Section 1 of that act provides that a taxpayer aggrieved by having to pay a tax shall, on making payment, obtain a tax receipt signed by the collector or official in charge of the collection of taxes "specifically stating whether the said protest refers to the whole or to a part of the tax paid under protest, and setting forth the exact amount protested." Section 3 provides that the taxpayer "who shall have paid under protest the whole or part of any tax may, within the term of one year from the date of payment, sue the Treasurer of Puerto Rico * * * to secure the return of the amount protested." In that section it is also further provided that if the final decision is favorable to the taxpayer "the Treasurer of Puerto Rico shall proceed to return to him the amount directed in the decision" with interest "from the date of the filing of the complaint in court or on the petition of the taxpayer, the Treasurer shall credit him with the total amount to be returned, to be applied to the payment of any tax already due and unpaid or to become due in the future; Provided, That said credit may be transferred by the taxpayer, and then the Treasurer of Puerto Rico shall credit it to the assignees, for all purposes of the law." And Section 5 provides that "any taxpayer filing a claim [complaint] against the Treasurer of Puerto Rico in accordance with the provisions of this Act, shall attach to the said claim [complaint] the receipt for the tax paid under protest, or a certified copy thereof."
It is apparent from a reading of the act that the procurement of the tax receipts on making the payments, the attachment of them to the complaint, and the bringing of a suit within one year from the date of payment to recover the protested taxes, are conditions to the maintenance of the suit there authorized against the people of Puerto Rico or its treasurer. The requirement that the tax receipt shall be attached to the complaint is manifestly reasonable, especially in view of the provisions in section 3 that the credit, if any, arising therefrom may be transferred by the taxpayer and that the treasurer shall credit it to the assignee.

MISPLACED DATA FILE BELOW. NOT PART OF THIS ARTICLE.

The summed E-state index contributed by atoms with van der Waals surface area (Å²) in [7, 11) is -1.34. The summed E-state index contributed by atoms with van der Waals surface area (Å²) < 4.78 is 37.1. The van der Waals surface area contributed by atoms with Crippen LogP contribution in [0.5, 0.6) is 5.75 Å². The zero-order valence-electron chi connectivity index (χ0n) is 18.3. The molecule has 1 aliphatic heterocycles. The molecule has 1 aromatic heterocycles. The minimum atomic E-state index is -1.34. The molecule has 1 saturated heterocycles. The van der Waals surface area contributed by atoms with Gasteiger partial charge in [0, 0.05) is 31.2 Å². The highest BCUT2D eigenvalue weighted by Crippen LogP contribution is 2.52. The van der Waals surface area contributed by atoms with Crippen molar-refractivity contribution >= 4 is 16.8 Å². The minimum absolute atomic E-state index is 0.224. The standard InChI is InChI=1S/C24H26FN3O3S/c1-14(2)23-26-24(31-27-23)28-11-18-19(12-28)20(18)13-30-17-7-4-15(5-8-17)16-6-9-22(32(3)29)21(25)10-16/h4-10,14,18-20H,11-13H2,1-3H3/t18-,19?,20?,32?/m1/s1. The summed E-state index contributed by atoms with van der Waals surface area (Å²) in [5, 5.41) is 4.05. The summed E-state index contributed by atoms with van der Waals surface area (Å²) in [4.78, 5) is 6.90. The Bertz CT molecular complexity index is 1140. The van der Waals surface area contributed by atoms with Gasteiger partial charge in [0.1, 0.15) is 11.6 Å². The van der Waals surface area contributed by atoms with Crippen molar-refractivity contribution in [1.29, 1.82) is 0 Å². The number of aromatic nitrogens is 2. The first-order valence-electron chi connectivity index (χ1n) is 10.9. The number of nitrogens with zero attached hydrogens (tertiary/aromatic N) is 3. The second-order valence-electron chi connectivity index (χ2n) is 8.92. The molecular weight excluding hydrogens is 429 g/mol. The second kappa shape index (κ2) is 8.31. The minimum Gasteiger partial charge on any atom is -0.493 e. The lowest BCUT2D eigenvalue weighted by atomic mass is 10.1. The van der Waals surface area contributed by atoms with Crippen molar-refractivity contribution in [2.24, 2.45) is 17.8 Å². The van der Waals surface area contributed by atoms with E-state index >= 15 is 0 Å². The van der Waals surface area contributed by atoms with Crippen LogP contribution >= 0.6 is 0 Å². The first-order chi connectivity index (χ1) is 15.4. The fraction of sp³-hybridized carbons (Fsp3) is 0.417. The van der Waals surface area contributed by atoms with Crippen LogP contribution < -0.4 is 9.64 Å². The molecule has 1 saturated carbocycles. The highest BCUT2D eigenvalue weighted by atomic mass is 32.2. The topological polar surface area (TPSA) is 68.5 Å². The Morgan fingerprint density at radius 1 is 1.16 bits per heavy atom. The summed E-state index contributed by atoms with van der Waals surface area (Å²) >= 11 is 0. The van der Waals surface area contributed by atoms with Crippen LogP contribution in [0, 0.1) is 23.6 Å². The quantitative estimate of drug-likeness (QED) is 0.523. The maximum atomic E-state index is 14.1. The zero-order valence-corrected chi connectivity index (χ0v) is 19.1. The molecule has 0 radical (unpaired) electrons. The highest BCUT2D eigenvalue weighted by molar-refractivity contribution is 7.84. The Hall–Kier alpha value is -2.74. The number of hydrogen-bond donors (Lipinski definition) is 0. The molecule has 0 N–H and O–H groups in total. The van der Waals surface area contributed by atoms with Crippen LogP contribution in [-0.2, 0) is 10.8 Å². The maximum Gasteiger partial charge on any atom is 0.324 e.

A like question was before this court in Long v. Norman, 289 F. 5. In that case one question was whether the provisions of section 98, chapter 60, of the General Laws of Massachusetts of 1921 afforded an adequate remedy for the recovery of a tax paid under protest and whether the conditions imposed were reasonable. There the statute required that a suit to recover the tax should be commenced within three months after its payment, and after the taxpayer had signed a written protest. We held that the requirements that the taxpayer, on paying the tax, made a written protest and bring suit within three months were reasonable. And in doing so we said at page 9 of 289 F. "The only restriction upon its exercise [the exercise of the remedy] is that the tax shall be paid under a written protest signed by the aggrieved party, and suit commenced within three months thereafter — entirely reasonable conditions."
Here the tax receipts, if obtained on the payment of the tax and, at the time of the commencement of the suit, were owned and controlled by the plaintiffs, could readily have been attached to the complaint when filed, or certified copies of them attached, but they were not and, so far as the record discloses, never have been, though ample opportunity to do so was afforded in the District Court of San Juan.
The judgment of the Supreme Court of Puerto Rico is affirmed, with costs to the appellee in this court.